In anticipation of the five-year review of PIPEDA scheduled for 2011, my Office is currently organizing roundtable discussions to be held here in Montréal on May 19, as well as in Toronto this month and in Calgary in June. The roundtables will bring together representatives from industry, government, consumer associations, civil society and other interested parties. They will focus on some of the most important emerging issues in privacy — behavioural advertising, cloud computing and location-based data.

Our plan is to explore the privacy implications of each of these technologies and determine whether PIPEDA is able to meet those new challenges without standing in the way of progress. For example, there are issues of consent in behavioural advertising; questions of jurisdiction and adequate safeguards in cloud computing; and limitations on the collection, use and disclosure of personal information arising from location-based data.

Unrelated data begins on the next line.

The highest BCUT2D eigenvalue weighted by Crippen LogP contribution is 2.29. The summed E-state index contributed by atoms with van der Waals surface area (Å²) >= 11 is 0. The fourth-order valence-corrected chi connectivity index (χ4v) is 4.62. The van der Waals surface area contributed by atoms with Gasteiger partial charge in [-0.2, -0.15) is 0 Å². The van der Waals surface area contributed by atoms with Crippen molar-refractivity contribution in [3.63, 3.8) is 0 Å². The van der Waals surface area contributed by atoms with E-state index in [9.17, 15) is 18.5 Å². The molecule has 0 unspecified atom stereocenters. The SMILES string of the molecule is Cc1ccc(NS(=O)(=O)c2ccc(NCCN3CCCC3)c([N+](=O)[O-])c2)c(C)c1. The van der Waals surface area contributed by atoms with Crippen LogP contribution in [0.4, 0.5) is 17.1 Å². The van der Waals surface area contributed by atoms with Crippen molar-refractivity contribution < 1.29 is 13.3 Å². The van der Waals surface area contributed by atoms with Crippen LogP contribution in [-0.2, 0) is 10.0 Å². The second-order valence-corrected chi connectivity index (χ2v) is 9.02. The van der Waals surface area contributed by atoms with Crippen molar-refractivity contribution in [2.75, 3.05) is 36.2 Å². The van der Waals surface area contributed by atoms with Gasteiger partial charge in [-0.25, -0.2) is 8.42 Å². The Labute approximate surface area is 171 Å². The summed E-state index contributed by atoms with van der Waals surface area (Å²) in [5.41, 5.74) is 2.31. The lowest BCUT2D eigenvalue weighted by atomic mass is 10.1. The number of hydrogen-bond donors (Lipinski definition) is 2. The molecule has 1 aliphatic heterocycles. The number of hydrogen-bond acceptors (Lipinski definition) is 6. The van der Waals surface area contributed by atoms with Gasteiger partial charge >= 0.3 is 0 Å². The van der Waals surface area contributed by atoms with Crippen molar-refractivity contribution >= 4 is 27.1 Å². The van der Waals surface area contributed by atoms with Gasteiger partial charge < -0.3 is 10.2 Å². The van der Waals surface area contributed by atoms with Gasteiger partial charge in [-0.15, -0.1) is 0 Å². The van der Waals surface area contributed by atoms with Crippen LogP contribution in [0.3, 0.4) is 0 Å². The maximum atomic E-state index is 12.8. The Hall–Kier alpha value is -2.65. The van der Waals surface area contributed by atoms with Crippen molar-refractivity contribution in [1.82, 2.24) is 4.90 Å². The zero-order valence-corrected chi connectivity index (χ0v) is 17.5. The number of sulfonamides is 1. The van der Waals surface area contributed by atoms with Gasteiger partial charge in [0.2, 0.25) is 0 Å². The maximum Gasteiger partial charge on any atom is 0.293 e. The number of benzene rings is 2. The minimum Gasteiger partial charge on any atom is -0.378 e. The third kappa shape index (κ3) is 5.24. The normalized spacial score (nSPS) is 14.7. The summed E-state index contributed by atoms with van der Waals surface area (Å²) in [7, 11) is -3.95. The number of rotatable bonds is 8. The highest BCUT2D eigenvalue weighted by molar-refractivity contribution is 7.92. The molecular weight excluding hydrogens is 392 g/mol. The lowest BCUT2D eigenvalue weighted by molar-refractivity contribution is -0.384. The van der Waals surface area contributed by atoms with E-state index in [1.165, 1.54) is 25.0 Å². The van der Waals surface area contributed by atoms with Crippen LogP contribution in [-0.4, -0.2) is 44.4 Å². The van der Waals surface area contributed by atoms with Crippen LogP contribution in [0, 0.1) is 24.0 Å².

Another objective of the roundtables is to help inform our own policy positions on these three technologies, which are likely to play a larger and larger role in the complaints and information requests that we receive.

Conclusion: A wish list

In light of the colossal changes we have seen over the past ten years alone, it would be foolish to try to predict what the next decade will hold.

Many of our initiatives have been successful so far. However, our successes have hinged on the co-operation and goodwill of organizations that are willing to submit to the authority of Canadian privacy law. But will this always be the case?